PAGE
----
1- A Water Center. Photo 1.
- Water Source: A "water center" located near a legal village.
- Access: Limitations are unknown.
- How: The villagers must independently transport the water back to their homes.
- Distance: Many kilometers (1 km = 0.6 miles).
- Villagers per water center: Anywhere from 20-100 people use the water coming from one water meter.
- Cost: Unknown.
2- A Roadside Water Pipe (Private Water Access Point). Photo 2.
- Water Source: Roadside water pipe.
- Access: Villagers may obtain permission from the water committee to establish this private access water point. Permission is granted only if the applicant can substantiate "special humanitarian considerations" (term used by the Israeli Supreme Court's decision in Abadallah Abu Massad, et al. v. Water Commission & Israel Lands, Administration, 2011).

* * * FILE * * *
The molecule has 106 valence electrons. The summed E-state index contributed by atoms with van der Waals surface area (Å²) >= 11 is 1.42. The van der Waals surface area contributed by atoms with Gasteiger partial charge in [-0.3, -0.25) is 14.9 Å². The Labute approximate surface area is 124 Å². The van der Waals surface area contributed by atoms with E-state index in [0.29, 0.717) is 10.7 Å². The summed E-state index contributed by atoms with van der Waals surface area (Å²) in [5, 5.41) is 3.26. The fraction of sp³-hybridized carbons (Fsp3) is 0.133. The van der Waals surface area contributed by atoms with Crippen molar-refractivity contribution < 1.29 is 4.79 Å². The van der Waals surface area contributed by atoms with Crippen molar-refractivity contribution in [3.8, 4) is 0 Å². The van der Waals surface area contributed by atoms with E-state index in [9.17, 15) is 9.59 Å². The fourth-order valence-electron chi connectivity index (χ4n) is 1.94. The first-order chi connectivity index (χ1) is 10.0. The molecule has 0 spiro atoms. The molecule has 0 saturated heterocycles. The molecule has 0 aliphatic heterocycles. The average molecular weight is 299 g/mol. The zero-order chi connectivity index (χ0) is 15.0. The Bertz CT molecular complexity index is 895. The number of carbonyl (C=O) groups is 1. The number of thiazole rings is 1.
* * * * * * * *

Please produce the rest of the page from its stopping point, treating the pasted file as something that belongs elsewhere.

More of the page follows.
- How: Unclear, but it is not a household connection, thus it appears that the villagers must independently transport the water back to their homes.
- Distance: Unknown, however the pipe is on the roadside.
- Villagers per private access point: Many families.
- Cost: One person is responsible for collecting payment from other users and paying the water bill.
Data and Photos obtained from the Harvard Kennedy School report by S. Murthy, M. Williams & E. Baskin: The Human Right to Water in Israel: A Case Study of the Unrecognized Bedouin Villages in the Negev. Working Paper. January 10, 2011.